Some people see across the boundary of experience and into the future. They believe that dreams can become realities. They open our eyes and lift our spirits. They build our trust and strengthen our relationships. They stand firm against the winds of resistance and give us courage to continue the quest. We call these people leaders. They take us to places we have never been before.
Exemplary leaders engage in practices that stand the test of time, the first being that they model the way. Exemplary leaders clarify their personal values and then express those values in their own style and voice, in thought and action. They then set the example by aligning their personal actions with shared values.
Find your values and your voice
Exemplary leaders have strong beliefs about matters of principle. People expect their leaders to speak out on matters of values and conscience. Nevertheless, how can you speak out if you don’t know what’s important to you? How can you show you care if you don’t know what you care about? To earn and sustain personal credibility, you must find your voice by clarifying your personal values and expressing them in your own style. By finding your voice, you take the first step in the journey to becoming a leader. By asking yourself what value you bring to your constituents, you stay at the leading edge.
Leaders are clear about the values and motivations that drive them. Values serve as guides. By identifying your values, you find your voice. The clearer you are about your values, the easier it is for you to stay on the path you have chosen. Values inform your decisions about what to do, when to say “yes” and when to say “no,” and why you make those decisions.
Learn to express your values in a way that is genuinely and authentically you. You must authentically communicate your beliefs in ways that uniquely represent who you are. You must interpret the lyrics and shape them into your own presentation so that others recognize that you’re the one who’s singing.
Set the example
Clarity about personal values is part of modeling the way for others. If you stand for some personal set of values, then the only person you’ll be leading will be yourself. When you lead a group or organization, you have to move from “what I believe” to “what we believe.”
We can’t impose values from the top. It either leads to compliance or rebellion. Values cannot be forced. They must be forged. Being clear about personal values allows us to detect where there are shared values in the community.
Discovering values that can be shared is the foundation for building productivity and genuine working relationships. Although leaders honor the diversity of their constituencies, they also stress their common values. Leaders build on agreement. They don’t worry about getting everyone to be in accord.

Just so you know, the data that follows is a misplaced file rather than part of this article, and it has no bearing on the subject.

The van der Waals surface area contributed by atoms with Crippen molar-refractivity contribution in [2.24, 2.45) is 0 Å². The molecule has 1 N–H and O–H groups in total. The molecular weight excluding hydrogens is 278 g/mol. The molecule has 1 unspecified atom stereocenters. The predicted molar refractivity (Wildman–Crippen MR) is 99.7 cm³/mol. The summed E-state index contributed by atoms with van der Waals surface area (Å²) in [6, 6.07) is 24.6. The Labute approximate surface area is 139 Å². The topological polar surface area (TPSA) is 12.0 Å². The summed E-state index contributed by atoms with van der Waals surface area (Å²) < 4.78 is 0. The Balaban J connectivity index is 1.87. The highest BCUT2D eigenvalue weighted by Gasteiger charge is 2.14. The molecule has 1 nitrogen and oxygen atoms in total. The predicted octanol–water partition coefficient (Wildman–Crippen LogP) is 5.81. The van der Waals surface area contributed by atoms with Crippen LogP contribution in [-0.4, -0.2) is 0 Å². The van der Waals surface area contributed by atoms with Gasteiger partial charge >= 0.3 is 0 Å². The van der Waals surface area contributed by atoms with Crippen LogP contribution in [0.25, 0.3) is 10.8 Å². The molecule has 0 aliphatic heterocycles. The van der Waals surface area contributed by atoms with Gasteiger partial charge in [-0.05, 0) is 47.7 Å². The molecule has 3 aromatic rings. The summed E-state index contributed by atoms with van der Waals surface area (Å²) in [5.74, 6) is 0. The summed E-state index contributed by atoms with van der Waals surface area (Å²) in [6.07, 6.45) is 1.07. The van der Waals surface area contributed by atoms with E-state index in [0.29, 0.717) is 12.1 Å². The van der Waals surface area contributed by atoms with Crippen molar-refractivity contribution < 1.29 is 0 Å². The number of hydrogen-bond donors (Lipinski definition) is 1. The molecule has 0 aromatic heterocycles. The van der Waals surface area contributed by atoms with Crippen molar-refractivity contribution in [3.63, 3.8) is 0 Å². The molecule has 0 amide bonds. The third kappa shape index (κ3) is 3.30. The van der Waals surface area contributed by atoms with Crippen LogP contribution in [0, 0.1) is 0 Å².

Tremendous energy is generated when individual, group, and institutional values are aligned. Commitment, enthusiasm, and drive are intensified, as people have reasons for caring about their work. When we care about what we are doing, we are more effective and satisfied. We experience less stress. Shared values are the internal compasses that enable us to act independently and interdependently—simultaneously.
Align personal actions with shared values
The most powerful thing a leader can do to mobilize others is to set the example by aligning personal actions with shared values. Leaders show up, pay attention, and participate directly in getting extraordinary things done. They show others by their own example that they are deeply committed to the values and aspirations they espouse. Leaders are measured by the consistency of their deeds and words—by walking the talk. Leading by example is how leaders make visions and values tangible. It is how they provide the evidence that they are committed and competent.
Leaders enact the meaning of the organization in every decision they make and in every step they take. Leaders understand that they bring shared values to life in a variety of settings—in staff meetings, one-on-one conferences, telephone calls, e-mails, sermons, and in visits with colleagues and constituents.
Show people what’s important by how you spend your time
How you spend your time is the single clearest indicator, especially to other people, about what’s important to you. Critical incidents chance occurrences, particularly at a time of stress and challenge, offer significant moments of learning for leaders. They are often the most dramatic sources of moral lessons about what we should value and how we should behave. They become stories that are passed down in the workplace.
Therefore, you might use an organizer or journal to assess your alignment with your principles. Every evening, ask, “What have I done today to demonstrates that this value is near and dear to me? What have I done inadvertently to demonstrate this is not a value for me? What do I need to do to more fully express my values?”
By daily clarifying and reaffirming your values, you strengthen your resolve to contribute.